Diversity in Fintech

Mar 17, 2021

I was incredibly proud to have been named one of the Top 100 women in fintech by fintech

Magazine recently. It was brilliant to see the incredible women I was listed with who have

worked so hard to disrupt the market and make a hugely positive impact on the industry. It

also triggered some other thoughts I had about why we tend to see a disproportionate

amount of women in this sector.

A study last year revealed that less than 30% of the UK's fintech workforce was female. The

same study also found that whilst less than 30% of the fintech workforce is female, only 17%

of senior fintech roles are held by women.

A traditional banking workforce can confidently understand their gender and ethnicity pay

gap without too much problem, but a fintech on the other hand may struggle due to

educational opportunities around STEM (Science, Technology, Engineering & Mathematics)

and attitudes towards gender bias. Traditional banks will have a mixture of expertise that

attract a diverse pool of talent from marketing to customer service, relationship management

and back end technical workers. But fintechs see more of a split of a general banking

workforce vs a much higher proportion of technological workers including; gamers,

developers and operational teams which is generally a more male dominated environment.

By representing and serving women, fintechs have the opportunity to bridge the gender gap

in investment, retirement, and economic status. The case for change is clear, but gender

imbalance in fintech is still quite evident. fintechs can lead the way and become a beacon of

accomplishment for other businesses, from startups to big global enterprises, in financial

services and beyond.

The Treasury Select Committee launched an inquiry in 2017 into the barriers women face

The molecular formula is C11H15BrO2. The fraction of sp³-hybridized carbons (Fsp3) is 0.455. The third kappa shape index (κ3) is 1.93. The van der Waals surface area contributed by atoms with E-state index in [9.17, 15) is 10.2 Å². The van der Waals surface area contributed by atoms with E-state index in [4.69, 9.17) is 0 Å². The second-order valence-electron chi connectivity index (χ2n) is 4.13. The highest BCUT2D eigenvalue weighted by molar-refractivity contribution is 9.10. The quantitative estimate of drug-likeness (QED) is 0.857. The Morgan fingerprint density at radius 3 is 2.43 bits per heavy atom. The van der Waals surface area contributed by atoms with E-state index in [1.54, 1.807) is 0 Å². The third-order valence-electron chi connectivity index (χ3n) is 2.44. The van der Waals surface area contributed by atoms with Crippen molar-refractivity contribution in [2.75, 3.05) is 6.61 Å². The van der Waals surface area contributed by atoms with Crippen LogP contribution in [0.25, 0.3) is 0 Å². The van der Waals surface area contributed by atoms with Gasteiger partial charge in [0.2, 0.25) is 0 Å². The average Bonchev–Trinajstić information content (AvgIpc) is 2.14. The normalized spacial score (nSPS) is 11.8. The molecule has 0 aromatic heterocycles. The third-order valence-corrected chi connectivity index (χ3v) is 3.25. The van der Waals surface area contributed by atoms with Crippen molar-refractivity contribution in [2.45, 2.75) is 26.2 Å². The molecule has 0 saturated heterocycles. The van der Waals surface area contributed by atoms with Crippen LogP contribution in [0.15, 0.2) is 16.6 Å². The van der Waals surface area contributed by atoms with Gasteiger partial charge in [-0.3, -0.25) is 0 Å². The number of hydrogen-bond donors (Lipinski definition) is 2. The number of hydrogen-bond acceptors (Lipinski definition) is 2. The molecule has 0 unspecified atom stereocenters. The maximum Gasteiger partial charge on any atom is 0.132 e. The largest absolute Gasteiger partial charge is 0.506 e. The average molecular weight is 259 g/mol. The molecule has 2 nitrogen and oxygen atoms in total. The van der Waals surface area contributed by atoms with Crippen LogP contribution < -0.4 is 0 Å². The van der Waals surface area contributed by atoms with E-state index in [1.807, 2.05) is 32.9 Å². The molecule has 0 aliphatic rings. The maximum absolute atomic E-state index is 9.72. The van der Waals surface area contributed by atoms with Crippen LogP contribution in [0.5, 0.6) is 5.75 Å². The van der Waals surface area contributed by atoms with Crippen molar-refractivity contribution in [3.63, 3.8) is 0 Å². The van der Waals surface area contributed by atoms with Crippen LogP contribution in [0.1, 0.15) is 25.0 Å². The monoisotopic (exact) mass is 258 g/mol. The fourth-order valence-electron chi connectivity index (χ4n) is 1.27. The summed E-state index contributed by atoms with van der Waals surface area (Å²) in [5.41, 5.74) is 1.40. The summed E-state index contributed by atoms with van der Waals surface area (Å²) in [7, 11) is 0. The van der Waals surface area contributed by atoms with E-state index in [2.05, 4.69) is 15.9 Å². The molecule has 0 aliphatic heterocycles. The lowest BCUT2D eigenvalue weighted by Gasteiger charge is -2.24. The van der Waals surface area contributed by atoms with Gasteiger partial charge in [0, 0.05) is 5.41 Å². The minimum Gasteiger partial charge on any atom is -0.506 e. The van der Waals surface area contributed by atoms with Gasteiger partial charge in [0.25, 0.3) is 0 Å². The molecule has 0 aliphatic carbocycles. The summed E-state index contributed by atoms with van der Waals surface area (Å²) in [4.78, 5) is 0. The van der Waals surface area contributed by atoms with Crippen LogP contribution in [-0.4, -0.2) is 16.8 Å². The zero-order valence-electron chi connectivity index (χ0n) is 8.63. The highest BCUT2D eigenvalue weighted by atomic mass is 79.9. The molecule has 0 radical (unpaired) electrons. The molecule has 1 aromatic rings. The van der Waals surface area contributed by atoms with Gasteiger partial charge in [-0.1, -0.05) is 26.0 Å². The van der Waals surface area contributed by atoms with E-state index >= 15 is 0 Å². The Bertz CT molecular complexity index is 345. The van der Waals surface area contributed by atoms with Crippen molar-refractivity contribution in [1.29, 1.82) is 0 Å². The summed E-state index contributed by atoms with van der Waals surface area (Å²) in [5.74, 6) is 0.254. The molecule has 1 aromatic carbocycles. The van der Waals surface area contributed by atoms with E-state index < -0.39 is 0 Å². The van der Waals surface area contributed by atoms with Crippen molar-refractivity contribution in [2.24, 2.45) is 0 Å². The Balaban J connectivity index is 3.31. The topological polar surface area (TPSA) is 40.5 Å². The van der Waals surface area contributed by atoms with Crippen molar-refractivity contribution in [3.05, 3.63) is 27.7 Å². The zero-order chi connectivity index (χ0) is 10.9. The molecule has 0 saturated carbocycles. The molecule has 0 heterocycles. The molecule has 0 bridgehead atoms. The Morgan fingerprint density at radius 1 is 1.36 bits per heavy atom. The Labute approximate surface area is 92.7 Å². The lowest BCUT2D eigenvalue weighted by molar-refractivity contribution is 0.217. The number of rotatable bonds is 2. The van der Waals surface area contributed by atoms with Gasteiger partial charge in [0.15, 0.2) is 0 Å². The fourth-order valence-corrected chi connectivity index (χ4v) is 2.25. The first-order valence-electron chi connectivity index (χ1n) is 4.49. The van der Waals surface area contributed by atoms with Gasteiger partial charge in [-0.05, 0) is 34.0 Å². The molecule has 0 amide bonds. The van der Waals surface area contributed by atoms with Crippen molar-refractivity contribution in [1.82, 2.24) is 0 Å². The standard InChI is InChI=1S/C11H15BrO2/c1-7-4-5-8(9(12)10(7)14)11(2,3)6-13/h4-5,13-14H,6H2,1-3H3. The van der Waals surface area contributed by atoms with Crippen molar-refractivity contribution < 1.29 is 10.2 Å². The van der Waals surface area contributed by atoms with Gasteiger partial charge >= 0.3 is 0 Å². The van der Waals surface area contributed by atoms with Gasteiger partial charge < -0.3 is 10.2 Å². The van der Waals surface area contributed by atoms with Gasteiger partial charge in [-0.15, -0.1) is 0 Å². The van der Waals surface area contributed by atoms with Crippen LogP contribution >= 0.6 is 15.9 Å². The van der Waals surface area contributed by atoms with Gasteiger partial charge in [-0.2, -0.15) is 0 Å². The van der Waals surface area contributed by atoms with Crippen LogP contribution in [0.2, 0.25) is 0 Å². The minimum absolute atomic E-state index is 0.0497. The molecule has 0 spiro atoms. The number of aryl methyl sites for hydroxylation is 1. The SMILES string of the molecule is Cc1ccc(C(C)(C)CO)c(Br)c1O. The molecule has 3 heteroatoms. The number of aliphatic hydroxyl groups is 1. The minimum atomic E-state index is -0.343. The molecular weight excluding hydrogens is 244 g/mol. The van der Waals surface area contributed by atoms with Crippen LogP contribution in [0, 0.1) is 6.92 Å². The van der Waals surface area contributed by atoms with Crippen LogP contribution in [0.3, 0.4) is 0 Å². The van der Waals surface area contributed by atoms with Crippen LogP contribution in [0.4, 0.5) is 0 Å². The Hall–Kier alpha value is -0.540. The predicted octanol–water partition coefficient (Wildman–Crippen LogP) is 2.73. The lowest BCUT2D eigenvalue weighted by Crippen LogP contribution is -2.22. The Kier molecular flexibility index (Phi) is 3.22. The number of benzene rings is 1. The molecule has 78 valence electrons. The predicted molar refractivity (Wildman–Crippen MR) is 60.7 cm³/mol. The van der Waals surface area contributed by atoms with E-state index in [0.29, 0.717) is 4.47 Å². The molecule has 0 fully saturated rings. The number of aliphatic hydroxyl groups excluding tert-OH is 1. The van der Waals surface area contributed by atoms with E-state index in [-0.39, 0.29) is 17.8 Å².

within the financial services industry. Initiatives like this are vitally important as there is a

clear need to understand and tackle the challenges of finding diverse talent in financial

services and the barriers which prevent women from setting up their own businesses or

progressing to senior levels within companies. fintech is a highly skilled sector, driven by

people that understand the gaps in the financial market. Such understanding and knowledge

often comes from having experience at a senior level in finance and most of those positions

are still filled by men.

Juggling family and work life puts intense pressure on female entrepreneurs who often prefer

more certainty of hours compared to a start-up culture with longer hours, anti-social work

patterns and associated stress. Businesses need to understand this and offer flexibility

where they can – not just to women but to men as well.

Then there’s the issue of STEM skill shortages among young women, which is often vital to

entering the fintech sector. Although coding is now included in the UK’s computing

curriculum which helps children leave school prepared for life in a digital economy, gender

gaps still persist. STEM education is a massive factor in influencing younger people from all

walks of life to develop their knowledge of these key sectors of Science, Technology,

Engineering, Mathematics and even Arts (STEAM).

It has taken an enormous amount of hard work for incumbent financial institutions to start to

embed inclusion and diversity within their recruitment processes and policies. fintechs can

learn from this to really push for the change – from proactively seeking more women

candidates to apply for jobs, scrutinising the impact of interview processes and the way job

descriptions are written, creating flexible family policies, and setting explicit targets and

measuring against them.

As new businesses are built and grow, so do new cultures. From the outset at Loqbox, we

have developed opportunities to create an inclusive culture that is open and respectful and

that values diversity. This has come from the leadership and direction of our Co-Founders

and Co-CEOs Tom Eyre and Gregor Mowat, but is also a business wide expectation set

around accepted behaviors and treating our entire team with equal opportunities and

encouraging everyone to be the best they can be.

However, for the more established fintechs, change will mean taking the time to really

understand their own culture in the business by talking to colleagues and new members of

staff. It is this insight that can be used to identify the problems and their root causes and

start to shift the way fintechs adopt these core diversity and inclusion approaches.

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